Pope Urban III

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Pope
Urban III
B Urban III.jpg
Papacy began 25 November 1185
Papacy ended 20 October 1187
Predecessor Lucius III
Successor Gregory VIII
Orders
Created Cardinal September 1173
by Pope Lucius III
Personal details
Birth name Uberto Crivelli
Born ???
Cuggiono, Holy Roman Empire
Died 20 October 1187(1187-10-20)
Ferrara, Holy Roman Empire
Previous post
Other popes named Urban

Pope Urban III (Latin: Urbanus III; died 20 October 1187), born Uberto Crivelli, reigned from 25 November 1185 to his death in 1187.[1]

He was made cardinal and Archbishop of Milan by Pope Lucius III, whom he succeeded on 25 November 1185.[2] He vigorously took up his predecessor's quarrels with Holy Roman Emperor Frederick I Barbarossa, including the standing dispute about the disposal of the territories of the countess Matilda of Tuscany. Even after his elevation to the papacy, Urban continued to hold the archbishopric of Milan, and in this capacity refused to crown as King of Italy Frederick I's son Henry, who had married Constance, the heiress of the kingdom of Sicily.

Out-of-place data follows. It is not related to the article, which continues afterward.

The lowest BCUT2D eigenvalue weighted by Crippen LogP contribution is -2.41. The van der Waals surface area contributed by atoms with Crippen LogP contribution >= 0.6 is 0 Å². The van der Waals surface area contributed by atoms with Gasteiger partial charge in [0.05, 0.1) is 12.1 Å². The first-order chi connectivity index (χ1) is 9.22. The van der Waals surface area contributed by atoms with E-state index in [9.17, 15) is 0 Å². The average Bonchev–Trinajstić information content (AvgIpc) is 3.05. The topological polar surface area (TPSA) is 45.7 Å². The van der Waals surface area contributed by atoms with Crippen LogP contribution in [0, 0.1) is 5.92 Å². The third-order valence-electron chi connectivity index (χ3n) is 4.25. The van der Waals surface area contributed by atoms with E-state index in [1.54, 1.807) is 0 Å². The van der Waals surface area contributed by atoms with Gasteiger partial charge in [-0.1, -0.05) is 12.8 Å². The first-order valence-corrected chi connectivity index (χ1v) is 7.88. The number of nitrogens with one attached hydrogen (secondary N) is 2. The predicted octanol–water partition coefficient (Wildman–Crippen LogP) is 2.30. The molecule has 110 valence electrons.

While Henry in the south cooperated with the rebel Senate of Rome, Frederick I in the north blocked the passes of the Alps and cut off all communication between the Pope, then living in Verona, and his German adherents. Urban III now resolved on excommunicating Frederick I, but the Veronese protested against such a proceeding being resorted to within their walls. He accordingly withdrew to Ferrara, but died before he could give effect to his intentions. His successor was Gregory VIII.

According to legend, he died of grief upon hearing news of the defeat of the Crusaders in July 1187 at the Battle of Hattin.

Notes[edit]

  1. ^ Duffy, Eamon, Saints & sinners: A History of the Popes, (Yale University Press, 2001), 392.
  2. ^ Coulombe, Charles A., Vicars of Christ: A History of the Popes, (Citadel Press, 2003), 249.

References[edit]

from the 9th edition (1880) of an unnamed encyclopedia

Catholic Church titles
Preceded by
Lucius III
Pope
1185–87
Succeeded by
Gregory VIII